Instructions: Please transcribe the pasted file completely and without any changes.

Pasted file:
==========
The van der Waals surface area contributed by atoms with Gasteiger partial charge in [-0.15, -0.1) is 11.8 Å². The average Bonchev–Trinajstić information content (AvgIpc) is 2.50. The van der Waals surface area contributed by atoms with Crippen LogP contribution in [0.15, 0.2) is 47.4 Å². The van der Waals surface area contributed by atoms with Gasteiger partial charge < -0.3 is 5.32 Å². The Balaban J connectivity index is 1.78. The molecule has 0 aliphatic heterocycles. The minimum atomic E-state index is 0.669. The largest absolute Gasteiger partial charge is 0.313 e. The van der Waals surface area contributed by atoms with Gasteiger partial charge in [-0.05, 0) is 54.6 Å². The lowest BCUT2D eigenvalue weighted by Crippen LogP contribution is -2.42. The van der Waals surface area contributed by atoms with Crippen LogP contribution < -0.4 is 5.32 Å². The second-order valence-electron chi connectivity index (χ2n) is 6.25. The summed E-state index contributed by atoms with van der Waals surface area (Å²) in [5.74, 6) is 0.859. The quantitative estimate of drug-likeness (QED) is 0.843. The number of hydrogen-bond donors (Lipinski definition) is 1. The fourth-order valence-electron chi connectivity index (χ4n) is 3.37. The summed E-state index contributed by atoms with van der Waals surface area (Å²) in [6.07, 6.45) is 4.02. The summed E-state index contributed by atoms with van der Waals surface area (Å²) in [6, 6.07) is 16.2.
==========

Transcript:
The van der Waals surface area contributed by atoms with Gasteiger partial charge in [-0.15, -0.1) is 11.8 Å². The average Bonchev–Trinajstić information content (AvgIpc) is 2.50. The van der Waals surface area contributed by atoms with Crippen LogP contribution in [0.15, 0.2) is 47.4 Å². The van der Waals surface area contributed by atoms with Gasteiger partial charge < -0.3 is 5.32 Å². The Balaban J connectivity index is 1.78. The molecule has 0 aliphatic heterocycles. The minimum atomic E-state index is 0.669. The largest absolute Gasteiger partial charge is 0.313 e. The van der Waals surface area contributed by atoms with Gasteiger partial charge in [-0.05, 0) is 54.6 Å². The lowest BCUT2D eigenvalue weighted by Crippen LogP contribution is -2.42. The van der Waals surface area contributed by atoms with Crippen LogP contribution < -0.4 is 5.32 Å². The second-order valence-electron chi connectivity index (χ2n) is 6.25. The summed E-state index contributed by atoms with van der Waals surface area (Å²) in [5.74, 6) is 0.859. The quantitative estimate of drug-likeness (QED) is 0.843. The number of hydrogen-bond donors (Lipinski definition) is 1. The fourth-order valence-electron chi connectivity index (χ4n) is 3.37. The summed E-state index contributed by atoms with van der Waals surface area (Å²) in [6.07, 6.45) is 4.02. The summed E-state index contributed by atoms with van der Waals surface area (Å²) in [6, 6.07) is 16.2.